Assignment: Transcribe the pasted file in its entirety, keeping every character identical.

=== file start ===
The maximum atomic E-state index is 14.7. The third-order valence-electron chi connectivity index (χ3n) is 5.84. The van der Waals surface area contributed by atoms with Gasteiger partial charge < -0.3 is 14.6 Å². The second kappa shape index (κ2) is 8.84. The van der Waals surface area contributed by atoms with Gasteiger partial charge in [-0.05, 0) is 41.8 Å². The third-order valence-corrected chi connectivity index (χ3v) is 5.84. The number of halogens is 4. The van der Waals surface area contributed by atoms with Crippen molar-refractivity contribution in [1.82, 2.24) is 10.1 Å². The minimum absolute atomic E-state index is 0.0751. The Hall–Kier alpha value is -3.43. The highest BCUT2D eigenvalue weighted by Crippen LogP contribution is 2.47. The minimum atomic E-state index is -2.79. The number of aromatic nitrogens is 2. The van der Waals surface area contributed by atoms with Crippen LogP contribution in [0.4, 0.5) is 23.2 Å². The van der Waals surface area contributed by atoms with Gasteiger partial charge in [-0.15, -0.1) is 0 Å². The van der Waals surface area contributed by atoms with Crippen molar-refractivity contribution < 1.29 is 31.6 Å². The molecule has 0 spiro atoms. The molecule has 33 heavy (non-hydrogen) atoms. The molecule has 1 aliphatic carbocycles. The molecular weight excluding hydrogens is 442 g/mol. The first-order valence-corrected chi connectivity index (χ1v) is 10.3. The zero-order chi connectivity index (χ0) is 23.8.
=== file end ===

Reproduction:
The maximum atomic E-state index is 14.7. The third-order valence-electron chi connectivity index (χ3n) is 5.84. The van der Waals surface area contributed by atoms with Gasteiger partial charge < -0.3 is 14.6 Å². The second kappa shape index (κ2) is 8.84. The van der Waals surface area contributed by atoms with Gasteiger partial charge in [-0.05, 0) is 41.8 Å². The third-order valence-corrected chi connectivity index (χ3v) is 5.84. The number of halogens is 4. The van der Waals surface area contributed by atoms with Crippen molar-refractivity contribution in [1.82, 2.24) is 10.1 Å². The minimum absolute atomic E-state index is 0.0751. The Hall–Kier alpha value is -3.43. The highest BCUT2D eigenvalue weighted by Crippen LogP contribution is 2.47. The minimum atomic E-state index is -2.79. The number of aromatic nitrogens is 2. The van der Waals surface area contributed by atoms with Crippen LogP contribution in [0.4, 0.5) is 23.2 Å². The van der Waals surface area contributed by atoms with Gasteiger partial charge in [-0.15, -0.1) is 0 Å². The van der Waals surface area contributed by atoms with Crippen molar-refractivity contribution < 1.29 is 31.6 Å². The molecule has 0 spiro atoms. The molecule has 33 heavy (non-hydrogen) atoms. The molecule has 1 aliphatic carbocycles. The molecular weight excluding hydrogens is 442 g/mol. The first-order valence-corrected chi connectivity index (χ1v) is 10.3. The zero-order chi connectivity index (χ0) is 23.8.